Domestic violence remains a concern for Upper Cumberland residents.
That according to the Executive Director of the Avalon Center, Rachel Bruning.
TBI released the 2017 Annual Domestic Violence Report yesterday. The report said Tennessee saw a 1.8 percent decrease in reported domestic violence cases.
“I would say consistently, the clients we have seen over the year has stayed steady or even increased. I think the other thing to note about this is the TBI’s crime statistics about domestic assault cases,” Bruning said. “Tennessee still remains fourth in the nation for domestic violence homicide, where women are killed by their intimate partner.”
Bruning said she believes the 1.8 percent decrease is minimal.
According to the report, Simple Assault accounted for the largest amount of domestic violence offenses last year.
“That is generally categorized as a person who assaults a person with no relationship to them. Sometimes what we do see though as the person who is the victim or even the perpetrator didn’t maybe identify that relationship,” Bruning said. “Or law enforcement wasn’t privy to the relationship knowledge. So sometimes there is a miscategorization that can occur.”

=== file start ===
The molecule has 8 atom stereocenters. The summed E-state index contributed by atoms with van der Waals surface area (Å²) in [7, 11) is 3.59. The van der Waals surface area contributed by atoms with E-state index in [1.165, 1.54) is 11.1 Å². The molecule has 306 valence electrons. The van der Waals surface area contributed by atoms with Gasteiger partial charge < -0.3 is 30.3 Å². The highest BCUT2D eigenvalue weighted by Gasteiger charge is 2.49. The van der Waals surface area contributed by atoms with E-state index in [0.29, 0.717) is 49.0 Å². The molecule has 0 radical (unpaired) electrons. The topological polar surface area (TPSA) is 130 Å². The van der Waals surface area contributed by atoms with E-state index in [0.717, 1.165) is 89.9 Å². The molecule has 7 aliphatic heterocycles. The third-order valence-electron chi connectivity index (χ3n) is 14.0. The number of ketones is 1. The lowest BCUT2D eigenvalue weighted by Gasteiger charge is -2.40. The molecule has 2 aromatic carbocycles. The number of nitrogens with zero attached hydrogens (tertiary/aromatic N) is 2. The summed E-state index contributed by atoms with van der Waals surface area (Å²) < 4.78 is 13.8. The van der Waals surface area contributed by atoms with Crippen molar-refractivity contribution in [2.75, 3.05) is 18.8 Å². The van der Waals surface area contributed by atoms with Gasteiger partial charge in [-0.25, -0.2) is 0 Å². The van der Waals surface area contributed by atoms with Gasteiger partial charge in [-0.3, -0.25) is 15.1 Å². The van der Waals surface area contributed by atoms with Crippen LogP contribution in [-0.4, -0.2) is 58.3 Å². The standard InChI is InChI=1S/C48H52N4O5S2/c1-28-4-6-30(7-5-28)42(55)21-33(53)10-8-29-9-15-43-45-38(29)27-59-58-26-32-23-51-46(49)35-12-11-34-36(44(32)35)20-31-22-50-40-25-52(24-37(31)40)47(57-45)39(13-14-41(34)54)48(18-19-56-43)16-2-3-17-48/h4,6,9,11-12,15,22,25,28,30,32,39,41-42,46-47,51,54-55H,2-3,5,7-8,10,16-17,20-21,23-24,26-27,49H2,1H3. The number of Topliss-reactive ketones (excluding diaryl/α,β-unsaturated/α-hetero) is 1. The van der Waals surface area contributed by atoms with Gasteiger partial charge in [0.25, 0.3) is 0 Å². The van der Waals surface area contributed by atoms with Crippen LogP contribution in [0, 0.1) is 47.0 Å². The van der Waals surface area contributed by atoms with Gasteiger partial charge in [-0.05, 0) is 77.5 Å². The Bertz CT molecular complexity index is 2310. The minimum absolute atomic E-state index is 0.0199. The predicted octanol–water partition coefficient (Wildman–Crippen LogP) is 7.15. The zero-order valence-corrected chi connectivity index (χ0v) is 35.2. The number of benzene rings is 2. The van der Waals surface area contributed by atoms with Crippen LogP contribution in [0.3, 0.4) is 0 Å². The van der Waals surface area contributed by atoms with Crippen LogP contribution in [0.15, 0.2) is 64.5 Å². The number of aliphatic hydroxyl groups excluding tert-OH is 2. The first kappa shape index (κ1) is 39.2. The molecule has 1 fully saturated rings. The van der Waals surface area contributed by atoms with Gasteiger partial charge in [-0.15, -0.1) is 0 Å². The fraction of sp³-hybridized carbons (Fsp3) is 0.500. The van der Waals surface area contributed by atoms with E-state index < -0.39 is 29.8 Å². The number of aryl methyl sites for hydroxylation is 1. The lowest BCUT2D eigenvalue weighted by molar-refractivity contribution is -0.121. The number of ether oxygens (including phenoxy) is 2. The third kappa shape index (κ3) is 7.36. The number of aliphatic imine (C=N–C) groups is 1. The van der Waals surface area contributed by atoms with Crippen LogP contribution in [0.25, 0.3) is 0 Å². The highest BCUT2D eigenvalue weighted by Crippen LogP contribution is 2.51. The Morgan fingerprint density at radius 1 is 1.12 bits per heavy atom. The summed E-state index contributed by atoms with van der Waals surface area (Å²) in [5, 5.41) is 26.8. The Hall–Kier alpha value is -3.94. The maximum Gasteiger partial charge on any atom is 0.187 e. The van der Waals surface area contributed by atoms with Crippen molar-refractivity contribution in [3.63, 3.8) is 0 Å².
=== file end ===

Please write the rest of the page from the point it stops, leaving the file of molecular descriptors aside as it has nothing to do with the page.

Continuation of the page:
Bruning said the Avalon typically does not deal with Simple Assault.
TBI reported females were three times as likely to be victimized than males.
“I think consistently, women are a little bit more apt to be victims and that is why people predominately talk about women as the victim,” Bruning said. “But we serve all types of survivors in our program.”
Bruning said she hopes for change in 2018 regarding domestic violence.
“The more we work within our community and our collaborators and we push for that this is an issue and that this deserves attention and it is not behind closed doors in the traditional problem is has always been looked at,” Bruning said. “The more we are going to work together, collaboratively, to really offer options and resources and solutions to this issue.”
Safety options are available to survivors of domestic violence. Receiving help is a matter of just asking for help, Bruning said.
“I think the most important thing for someone you suspect that a loved one or a family member or friend is experiencing power-based violence is to really be supportive,” Bruning said. ” So really I think it is important to connect those people to the resources where we, who are specially trained in this, can talk to them about what their options are.”
If you or someone else you know is dealing with domestic violence, call the Avalon Center 24/7 hotline.
The Avalon Center is located in Crossville.